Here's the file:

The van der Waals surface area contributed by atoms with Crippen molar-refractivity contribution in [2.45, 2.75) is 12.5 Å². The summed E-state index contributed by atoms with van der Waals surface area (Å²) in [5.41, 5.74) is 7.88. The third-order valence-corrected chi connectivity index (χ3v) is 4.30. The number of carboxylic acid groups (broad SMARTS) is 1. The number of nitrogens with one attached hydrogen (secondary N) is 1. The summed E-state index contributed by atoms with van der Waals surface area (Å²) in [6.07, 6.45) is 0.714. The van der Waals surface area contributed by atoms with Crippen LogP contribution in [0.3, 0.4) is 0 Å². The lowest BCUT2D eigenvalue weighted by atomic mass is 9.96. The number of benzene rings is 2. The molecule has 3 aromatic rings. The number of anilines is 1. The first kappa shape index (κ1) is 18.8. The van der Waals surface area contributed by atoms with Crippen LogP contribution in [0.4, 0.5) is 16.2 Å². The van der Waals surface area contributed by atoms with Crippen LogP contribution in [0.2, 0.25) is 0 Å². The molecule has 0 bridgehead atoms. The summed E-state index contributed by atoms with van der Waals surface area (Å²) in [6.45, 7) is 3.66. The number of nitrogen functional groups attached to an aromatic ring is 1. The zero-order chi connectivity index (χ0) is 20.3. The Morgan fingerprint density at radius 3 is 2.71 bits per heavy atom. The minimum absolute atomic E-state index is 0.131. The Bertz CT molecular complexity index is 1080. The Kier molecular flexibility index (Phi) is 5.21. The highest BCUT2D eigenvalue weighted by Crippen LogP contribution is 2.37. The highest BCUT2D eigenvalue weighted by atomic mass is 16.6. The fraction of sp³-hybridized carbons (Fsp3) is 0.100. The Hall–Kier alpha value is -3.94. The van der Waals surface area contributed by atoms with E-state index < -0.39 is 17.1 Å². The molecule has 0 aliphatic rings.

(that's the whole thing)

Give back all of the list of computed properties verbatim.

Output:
The van der Waals surface area contributed by atoms with Crippen molar-refractivity contribution in [2.45, 2.75) is 12.5 Å². The summed E-state index contributed by atoms with van der Waals surface area (Å²) in [5.41, 5.74) is 7.88. The third-order valence-corrected chi connectivity index (χ3v) is 4.30. The number of carboxylic acid groups (broad SMARTS) is 1. The number of nitrogens with one attached hydrogen (secondary N) is 1. The summed E-state index contributed by atoms with van der Waals surface area (Å²) in [6.07, 6.45) is 0.714. The van der Waals surface area contributed by atoms with Crippen LogP contribution in [0.3, 0.4) is 0 Å². The lowest BCUT2D eigenvalue weighted by atomic mass is 9.96. The number of benzene rings is 2. The molecule has 3 aromatic rings. The number of anilines is 1. The first kappa shape index (κ1) is 18.8. The van der Waals surface area contributed by atoms with Crippen LogP contribution in [0.4, 0.5) is 16.2 Å². The van der Waals surface area contributed by atoms with Crippen LogP contribution in [0.2, 0.25) is 0 Å². The molecule has 0 bridgehead atoms. The summed E-state index contributed by atoms with van der Waals surface area (Å²) in [6.45, 7) is 3.66. The number of nitrogen functional groups attached to an aromatic ring is 1. The zero-order chi connectivity index (χ0) is 20.3. The Morgan fingerprint density at radius 3 is 2.71 bits per heavy atom. The minimum absolute atomic E-state index is 0.131. The Bertz CT molecular complexity index is 1080. The Kier molecular flexibility index (Phi) is 5.21. The highest BCUT2D eigenvalue weighted by Crippen LogP contribution is 2.37. The highest BCUT2D eigenvalue weighted by atomic mass is 16.6. The fraction of sp³-hybridized carbons (Fsp3) is 0.100. The Hall–Kier alpha value is -3.94. The van der Waals surface area contributed by atoms with E-state index < -0.39 is 17.1 Å². The molecule has 0 aliphatic rings.